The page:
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Sit Com

Caroline Bagshaw | Thursday June 03, 2010

Categories: GCSE, AQA GCSE, Eduqas (WJEC) GCSE, Television, Situation Comedy, Television Situation Comedy

Sitcom is a genre which has remained successful by reacting to the changing contexts of the times in which it is produced, as well as more recently experimenting with hybridisation in order to attract its audiences.  (Depending on how much time you wish to spend, you could show either clips or episodes, and I have suggested suitable episodes which should be readily available on DVD or possibly Youtube.)

Rooted in the radio variety shows of the 1940s and 1950s, with texts such as “Ray’s A Laugh?, which included an ongoing sketch in which a husband and his wife were in binary opposition in a domestic setting, Hancock’s Half Hour extended this sketch-format, using the predominant media form of the day, radio, in the still-recognisable generic half-hour format on radio (1954 – 58).

In 1953 there were around 2 million TV sets in Britain; by 1958 some 8 million household had television sets.  In 1956, Hancock recognised this context and made the successful transition from radio to TV.  [Could play ‘The Blood Donor’ as an audio. It was actually made for TV, but the point is that you don’t need the vision to appreciate it – it clearly still holds on to its roots of audio-based comedy.]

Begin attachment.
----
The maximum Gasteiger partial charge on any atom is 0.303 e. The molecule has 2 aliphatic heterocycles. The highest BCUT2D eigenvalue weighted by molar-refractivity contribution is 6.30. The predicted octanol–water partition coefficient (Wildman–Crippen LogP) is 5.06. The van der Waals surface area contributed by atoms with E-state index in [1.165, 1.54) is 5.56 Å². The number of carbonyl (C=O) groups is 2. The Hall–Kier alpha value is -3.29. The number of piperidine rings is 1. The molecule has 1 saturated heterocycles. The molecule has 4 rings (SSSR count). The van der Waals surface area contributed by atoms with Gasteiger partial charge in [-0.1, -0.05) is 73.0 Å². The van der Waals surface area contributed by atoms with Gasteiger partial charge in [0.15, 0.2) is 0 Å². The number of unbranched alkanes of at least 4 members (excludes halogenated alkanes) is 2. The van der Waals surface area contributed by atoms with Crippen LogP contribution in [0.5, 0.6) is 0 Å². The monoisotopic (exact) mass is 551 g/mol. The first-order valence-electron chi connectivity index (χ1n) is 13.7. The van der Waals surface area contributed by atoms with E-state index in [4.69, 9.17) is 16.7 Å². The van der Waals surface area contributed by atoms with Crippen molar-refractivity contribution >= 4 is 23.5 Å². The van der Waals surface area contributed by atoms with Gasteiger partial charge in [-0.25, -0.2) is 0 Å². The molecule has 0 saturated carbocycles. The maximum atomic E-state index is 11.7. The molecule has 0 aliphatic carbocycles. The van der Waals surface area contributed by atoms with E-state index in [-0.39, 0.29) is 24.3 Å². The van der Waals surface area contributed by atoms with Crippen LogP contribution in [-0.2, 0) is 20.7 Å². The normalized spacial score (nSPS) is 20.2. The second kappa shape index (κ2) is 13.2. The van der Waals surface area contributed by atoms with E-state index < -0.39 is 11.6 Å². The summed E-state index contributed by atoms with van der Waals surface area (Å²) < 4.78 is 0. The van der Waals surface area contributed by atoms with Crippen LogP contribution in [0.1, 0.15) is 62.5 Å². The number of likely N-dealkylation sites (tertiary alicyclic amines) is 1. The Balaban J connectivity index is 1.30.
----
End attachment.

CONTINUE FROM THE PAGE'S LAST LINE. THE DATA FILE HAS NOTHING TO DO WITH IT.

Context

With the ending of post-war rationing and a society which had become aspirational, Steptoe and Son (1962 – 1974) reflected this desire for a better life, with episodes such as The Bath where Harold is thwarted in his attempts to install an indoor bathroom.

Sitcom’s generic feature of characters trapped by their situation is evident in Harold’s desire to move up in the world which is invariably frustrated by his father Albert’s selfish desire to keep Harold at home caring for him.

In the 1970s the beginnings of the environmentalist movement are reflected and explored when Tom Good gives up his secure job and decided to plough up his own garden and become self-sufficient in Surbiton.

The Good Life (1975 – 1978) maintained the...


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